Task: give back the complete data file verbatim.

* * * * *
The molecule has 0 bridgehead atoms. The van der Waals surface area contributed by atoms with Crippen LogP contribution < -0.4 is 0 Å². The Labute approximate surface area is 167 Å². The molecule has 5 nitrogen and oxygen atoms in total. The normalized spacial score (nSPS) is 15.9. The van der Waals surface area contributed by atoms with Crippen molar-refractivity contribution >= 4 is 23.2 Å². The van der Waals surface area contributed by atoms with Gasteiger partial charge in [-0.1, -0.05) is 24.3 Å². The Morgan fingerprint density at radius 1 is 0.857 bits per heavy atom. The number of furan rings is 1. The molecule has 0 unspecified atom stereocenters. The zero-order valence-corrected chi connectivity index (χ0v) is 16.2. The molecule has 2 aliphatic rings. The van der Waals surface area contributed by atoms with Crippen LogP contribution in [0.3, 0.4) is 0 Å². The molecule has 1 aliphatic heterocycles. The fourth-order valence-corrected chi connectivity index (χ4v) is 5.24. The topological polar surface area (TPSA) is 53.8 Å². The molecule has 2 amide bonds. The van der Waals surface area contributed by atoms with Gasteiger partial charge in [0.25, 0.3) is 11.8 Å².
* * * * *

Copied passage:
The molecule has 0 bridgehead atoms. The van der Waals surface area contributed by atoms with Crippen LogP contribution < -0.4 is 0 Å². The Labute approximate surface area is 167 Å². The molecule has 5 nitrogen and oxygen atoms in total. The normalized spacial score (nSPS) is 15.9. The van der Waals surface area contributed by atoms with Crippen molar-refractivity contribution >= 4 is 23.2 Å². The van der Waals surface area contributed by atoms with Gasteiger partial charge in [-0.1, -0.05) is 24.3 Å². The Morgan fingerprint density at radius 1 is 0.857 bits per heavy atom. The number of furan rings is 1. The molecule has 0 unspecified atom stereocenters. The zero-order valence-corrected chi connectivity index (χ0v) is 16.2. The molecule has 2 aliphatic rings. The van der Waals surface area contributed by atoms with Crippen LogP contribution in [0.3, 0.4) is 0 Å². The molecule has 1 aliphatic heterocycles. The fourth-order valence-corrected chi connectivity index (χ4v) is 5.24. The topological polar surface area (TPSA) is 53.8 Å². The molecule has 2 amide bonds. The van der Waals surface area contributed by atoms with Gasteiger partial charge in [0.25, 0.3) is 11.8 Å².